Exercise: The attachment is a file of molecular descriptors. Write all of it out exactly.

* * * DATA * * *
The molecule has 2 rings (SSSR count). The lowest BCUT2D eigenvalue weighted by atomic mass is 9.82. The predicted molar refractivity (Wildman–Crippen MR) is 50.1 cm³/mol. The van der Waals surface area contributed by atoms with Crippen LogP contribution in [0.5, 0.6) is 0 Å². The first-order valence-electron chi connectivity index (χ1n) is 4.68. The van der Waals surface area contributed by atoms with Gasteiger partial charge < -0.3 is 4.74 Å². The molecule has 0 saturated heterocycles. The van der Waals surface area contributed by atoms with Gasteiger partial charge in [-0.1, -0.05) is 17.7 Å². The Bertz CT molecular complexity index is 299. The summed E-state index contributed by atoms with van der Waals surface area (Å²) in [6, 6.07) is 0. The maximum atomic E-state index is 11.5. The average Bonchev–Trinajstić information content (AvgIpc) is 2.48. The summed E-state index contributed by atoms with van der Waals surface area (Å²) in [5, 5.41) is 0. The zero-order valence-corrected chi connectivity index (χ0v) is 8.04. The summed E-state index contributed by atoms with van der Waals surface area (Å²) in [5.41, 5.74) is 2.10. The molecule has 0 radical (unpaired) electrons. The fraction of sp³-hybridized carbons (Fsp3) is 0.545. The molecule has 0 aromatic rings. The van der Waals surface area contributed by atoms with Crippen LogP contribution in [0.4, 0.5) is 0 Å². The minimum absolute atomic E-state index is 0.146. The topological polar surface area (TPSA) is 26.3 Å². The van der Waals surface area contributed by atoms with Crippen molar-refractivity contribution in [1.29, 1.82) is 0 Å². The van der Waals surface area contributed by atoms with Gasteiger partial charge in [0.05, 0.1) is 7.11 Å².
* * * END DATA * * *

The molecule has 2 rings (SSSR count). The lowest BCUT2D eigenvalue weighted by atomic mass is 9.82. The predicted molar refractivity (Wildman–Crippen MR) is 50.1 cm³/mol. The van der Waals surface area contributed by atoms with Crippen LogP contribution in [0.5, 0.6) is 0 Å². The first-order valence-electron chi connectivity index (χ1n) is 4.68. The van der Waals surface area contributed by atoms with Gasteiger partial charge < -0.3 is 4.74 Å². The molecule has 0 saturated heterocycles. The van der Waals surface area contributed by atoms with Gasteiger partial charge in [-0.1, -0.05) is 17.7 Å². The Bertz CT molecular complexity index is 299. The summed E-state index contributed by atoms with van der Waals surface area (Å²) in [6, 6.07) is 0. The maximum atomic E-state index is 11.5. The average Bonchev–Trinajstić information content (AvgIpc) is 2.48. The summed E-state index contributed by atoms with van der Waals surface area (Å²) in [5, 5.41) is 0. The zero-order valence-corrected chi connectivity index (χ0v) is 8.04. The summed E-state index contributed by atoms with van der Waals surface area (Å²) in [5.41, 5.74) is 2.10. The molecule has 0 radical (unpaired) electrons. The fraction of sp³-hybridized carbons (Fsp3) is 0.545. The molecule has 0 aromatic rings. The van der Waals surface area contributed by atoms with Crippen LogP contribution in [0.4, 0.5) is 0 Å². The minimum absolute atomic E-state index is 0.146. The topological polar surface area (TPSA) is 26.3 Å². The van der Waals surface area contributed by atoms with Crippen molar-refractivity contribution in [1.29, 1.82) is 0 Å². The van der Waals surface area contributed by atoms with Gasteiger partial charge in [0.05, 0.1) is 7.11 Å².